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Old January 4th, 2009, 03:28 PM   #1
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Identifying Frequency in S/F9

I am trying to notch out an annoying whistle on S's from a PA mic feed. As the bandwidth up here is pretty narrow, it is difficult to find the exact frequency by listening and then varying the notch filter. However, it is so pronounced that I can easily identify the offending waveform, so all I need to do is measure this frequency and put in the notch.

The help menu in S/F does not show anything.

Any suggestions please ?

RonC.
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Old January 4th, 2009, 04:02 PM   #2
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Start with a standard eq filter wide, then sweep freq while narrowing the Q. That said, if you mean you can we it in spectral view just lasso it and fade or delete it. At least in audition you can and flits pretty easy
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Old January 4th, 2009, 05:45 PM   #3
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You could also consider a multi-band compressor. No effect on audio when amplitude is below threshold. Set it up sort of like a parametric with notched bandwidth and experiment to find best ratio for transparency.
However if this is feedback, you would be better off with a parmetric EQ.
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Old January 4th, 2009, 06:15 PM   #4
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Thanks Steve & Rick.

No, the effect is not feedback, and I am using the parametric Eq. I think it's a peak in the mic's response being excited by this person's voice, almost a pure whistle ! It's quite easy to see in the waveform, so that's why I would like to identify its fo. and notch it out with a very narrow notch to minimize the overall effect. I am quite used to doing this sort of thing. Identifying HF down to a few hertz. is not easy so I thought in S/F with all its tools & gizmos it would be a breeze. I know Audition is good but I don't have it.

RonC.
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Old January 4th, 2009, 06:58 PM   #5
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What you are looking for is a 'de-esser.' In a recording studio, you used to have a dozen of 'em in a rack. Dunno what other software you have but check your audio filters and plugins for it. I'm sure they are available for download...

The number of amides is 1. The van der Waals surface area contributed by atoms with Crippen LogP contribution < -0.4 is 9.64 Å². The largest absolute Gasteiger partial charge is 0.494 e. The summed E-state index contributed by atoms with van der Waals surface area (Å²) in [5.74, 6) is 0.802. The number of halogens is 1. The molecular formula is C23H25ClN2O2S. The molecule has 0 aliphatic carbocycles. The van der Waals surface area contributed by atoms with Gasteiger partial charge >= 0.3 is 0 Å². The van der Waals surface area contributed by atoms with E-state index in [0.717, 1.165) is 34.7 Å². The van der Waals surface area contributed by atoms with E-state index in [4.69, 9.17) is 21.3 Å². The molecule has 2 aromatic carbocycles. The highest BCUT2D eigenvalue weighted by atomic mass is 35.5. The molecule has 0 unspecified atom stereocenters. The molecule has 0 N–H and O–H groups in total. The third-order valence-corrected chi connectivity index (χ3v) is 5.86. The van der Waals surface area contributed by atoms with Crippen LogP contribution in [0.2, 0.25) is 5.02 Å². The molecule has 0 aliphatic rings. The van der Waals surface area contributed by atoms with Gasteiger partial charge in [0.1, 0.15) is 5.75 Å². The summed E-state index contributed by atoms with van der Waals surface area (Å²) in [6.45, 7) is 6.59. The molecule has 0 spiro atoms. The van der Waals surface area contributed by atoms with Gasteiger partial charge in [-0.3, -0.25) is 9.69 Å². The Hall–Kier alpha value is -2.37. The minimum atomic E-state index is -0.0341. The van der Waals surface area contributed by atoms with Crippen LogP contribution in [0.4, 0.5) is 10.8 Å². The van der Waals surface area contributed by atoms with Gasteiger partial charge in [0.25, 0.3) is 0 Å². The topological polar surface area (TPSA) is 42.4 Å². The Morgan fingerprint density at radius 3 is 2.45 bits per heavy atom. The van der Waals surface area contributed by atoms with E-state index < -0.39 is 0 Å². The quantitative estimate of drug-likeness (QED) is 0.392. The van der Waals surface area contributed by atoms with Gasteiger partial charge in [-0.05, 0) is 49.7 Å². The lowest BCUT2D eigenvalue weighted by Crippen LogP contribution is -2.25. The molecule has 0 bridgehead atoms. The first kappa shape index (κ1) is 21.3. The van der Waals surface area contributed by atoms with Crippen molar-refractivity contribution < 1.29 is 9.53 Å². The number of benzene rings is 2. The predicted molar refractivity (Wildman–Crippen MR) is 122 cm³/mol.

Otherwise, try this: don't start with cutting the frequency--boost it. Make it really obvious and then turn it around. Also, make a loop of an offending section and work on that rather than wait for the bursts of it in the whole recording.
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Old January 4th, 2009, 08:07 PM   #6
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Thanks Andy. Yes I know about de-essers & I have fixed that, but this is worse than that ! It is whistle at a particular frequency!
She generates it with her "S" sound but only sometimes but the frequency is quite definite & stable, but for a fraction of a second, so hence my wanting to identify it & simply apply a sharp notch.

In my electronics business I have designed very sharp analogue filters and they are extremely effective with virtually no effect on the overall audio.

RonC.
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Old January 5th, 2009, 01:50 AM   #7
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Take a look at Spectrum Analysis in the SF help topics. Opening the spectrum analysis window and examining a sonogram of the area around the offending sound should identify the frequency you need to equalize out.
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Old January 5th, 2009, 04:05 AM   #8
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Quote:
Originally Posted by Ron Cooper View Post
Thanks Andy. Yes I know about de-essers & I have fixed that, but this is worse than that ! It is whistle at a particular frequency!
She generates it with her "S" sound but only sometimes but the frequency is quite definite & stable, but for a fraction of a second, so hence my wanting to identify it & simply apply a sharp notch.

In my electronics business I have designed very sharp analogue filters and they are extremely effective with virtually no effect on the overall audio.

RonC.
Hi Ron,

If she's the only one you have the problem with, then it's not the system, it's her.
Your efforts to apply technology to it may be valiant, but if the problem is in her mouth, there's only so much you can do. If that's the case, the kindest remedy is to find a good speech therapist for her.

Regards,

Ty Ford
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Old January 5th, 2009, 12:35 PM   #9
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May I suggest an excellent free plugin, available for both Mac and PC, that shows a running frequency graph:
RNDigital | INSPECTOR FREE

I have found this very useful in analyzing audio problems. The standard drill for your kind of problem is to find the annoying freq by emphasizing it .... sweep with a high-q positive gain, when the noise is at it's most prevelent, cut the high gain to a negative gain at that point. It is somehow easier to find the problem if it's more promenent, then whack it. Best regards / Battle Vaughan/miamiherald.com video team
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